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Understanding DNA Transfer Events. Michael J. Spence, Ph.D. WHAT IS DNA ?. D EOXYRIBO N UCLEIC A CID DNA is the genetic blueprint that encodes your physical appearance You receive ½ of your DNA from your mother & ½ from your father. CRIME SCENE. VICTIM . SUSPECT.

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understanding dna transfer events

Understanding DNA Transfer Events

Michael J. Spence, Ph.D.

what is dna
  • DNA is the genetic blueprint that encodes your physical appearance
  • You receive ½ of your DNA from your mother & ½ from your father.
what can dna tell us about a crime



What can DNA tell usabout a crime?

Determine the

DNA profile

Compare each DNA profile

from evidence to profiles

collected from individuals




Hair Root



The most common sources of DNA:

*All nucleated cells*


additional sources of dna often examined by crime labs
Epithelial (skin) cells deposited or transferred

Ski masks, Hat bands, gloves, other clothing

Towels, washcloths, sheets, and bedding

Doorknobs, cabinet, and faucet handles

Combs, toothbrushes, personal grooming items

Rings, earrings, and other jewelry

Drink containers, cigarette butts, chewing gum

Stamps & Envelopes

Steering wheel, gear shift, door handles-vehicles

Additional Sources of DNA Often Examined by Crime Labs
are dna transfer events fact or speculation
The Locard Exchange Principal.

Frequent transfer of viruses-colds/flus.

Radioactive DNA contamination.

Contamination in police labs

Are DNA Transfer Events Fact or Speculation?
transfer events cells and dna
Intimate contact, kissing and/or sexual activity, hugs, handshakes, etc.

Clothing/bedding/towels used by 1st person, then shared by a 2nd person.

Sharing cigarettes/drink containers, etc.

Skin cells transferred during handling of door knobs/handles, phones, pens, pencils, computer keyboards, car keys, steering wheels, sunglasses, stairwell railings, vending machines, etc.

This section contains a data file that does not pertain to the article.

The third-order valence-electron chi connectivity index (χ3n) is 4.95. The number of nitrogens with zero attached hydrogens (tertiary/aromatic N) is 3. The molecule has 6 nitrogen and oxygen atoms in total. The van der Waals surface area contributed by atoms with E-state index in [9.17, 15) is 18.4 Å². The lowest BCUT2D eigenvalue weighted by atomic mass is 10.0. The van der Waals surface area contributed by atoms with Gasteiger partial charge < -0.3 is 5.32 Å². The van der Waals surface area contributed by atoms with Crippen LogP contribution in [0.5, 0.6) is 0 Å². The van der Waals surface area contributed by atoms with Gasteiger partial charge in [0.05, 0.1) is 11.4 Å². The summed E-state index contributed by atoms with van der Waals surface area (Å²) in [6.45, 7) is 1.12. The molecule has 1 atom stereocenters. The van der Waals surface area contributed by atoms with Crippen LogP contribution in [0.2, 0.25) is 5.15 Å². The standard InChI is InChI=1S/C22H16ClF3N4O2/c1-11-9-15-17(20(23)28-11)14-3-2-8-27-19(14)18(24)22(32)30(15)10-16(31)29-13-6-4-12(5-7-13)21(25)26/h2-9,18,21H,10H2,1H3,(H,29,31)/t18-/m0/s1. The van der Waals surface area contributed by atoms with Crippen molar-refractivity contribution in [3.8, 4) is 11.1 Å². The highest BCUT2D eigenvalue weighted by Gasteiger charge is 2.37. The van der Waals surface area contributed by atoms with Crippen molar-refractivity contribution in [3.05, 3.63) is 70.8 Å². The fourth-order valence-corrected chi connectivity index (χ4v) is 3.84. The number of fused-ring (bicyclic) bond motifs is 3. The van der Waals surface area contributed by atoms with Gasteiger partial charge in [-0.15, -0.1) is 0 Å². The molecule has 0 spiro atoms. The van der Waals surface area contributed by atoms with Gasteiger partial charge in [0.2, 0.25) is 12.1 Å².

Transfer events-cells and DNA
transfer events cells and dna1
The higher the 'liquid' content (blood, sweat, tears, saliva), the more readily cells and DNA will be transferred.

Coughing, sneezing directly onto an item or transferred via handkerchiefs, facial tissue.

Transfer from a used pillow case (sweat, saliva, skin cells) onto a firearm that has been placed under the pillow.

Transfer events: cells and DNA
important facts skin saliva cells
The average adult human body is covered with over 100 BILLION skin cells (this is 6 pounds of cells)

An individual will shed roughly 600 skin cells, …..PERSECOND.

A person might drool 5 ml (1 or 2 ketchup packets?) of saliva onto a pillow during each night’s sleep. This leaves 40,000,000 salivary epithelial cells deposited onto that pillow case.

Important facts: skin & saliva cells
skin saliva cells continued
A Forensic Biologist needs only ONE nanogram of DNA to obtain a FULL DNA profile.

ONE nanogram of DNA can be extracted from as few as 200 skin or saliva cells.

When a person sleeps on a pillow case, night after night, and deposits billions of skin and/or saliva cells onto that surface, the transfer rate of cells/DNA from the pillow to a firearm is UNKNOWN.

Skin & saliva cells: continued

How much IS a nanogram?

How much is 1 Gram?

One packet of artificial sweetener

How much is 1 mg?

1/1000 of a Gram

How much is 1 mg?

1/1000 of a mg

How much is 1 ng?

1/1000 of a mg or 1 Billionth of 1Gram

How many cells to get 1 ng of DNA?

Approximately 200

Compare each DNA profile

from evidence to profiles

collected from individuals

Determine the

DNA profile

what dna can and cannot tell us
How? No

When? No

Who? Yes

Substrate Controls?

What DNA can and cannot tell us: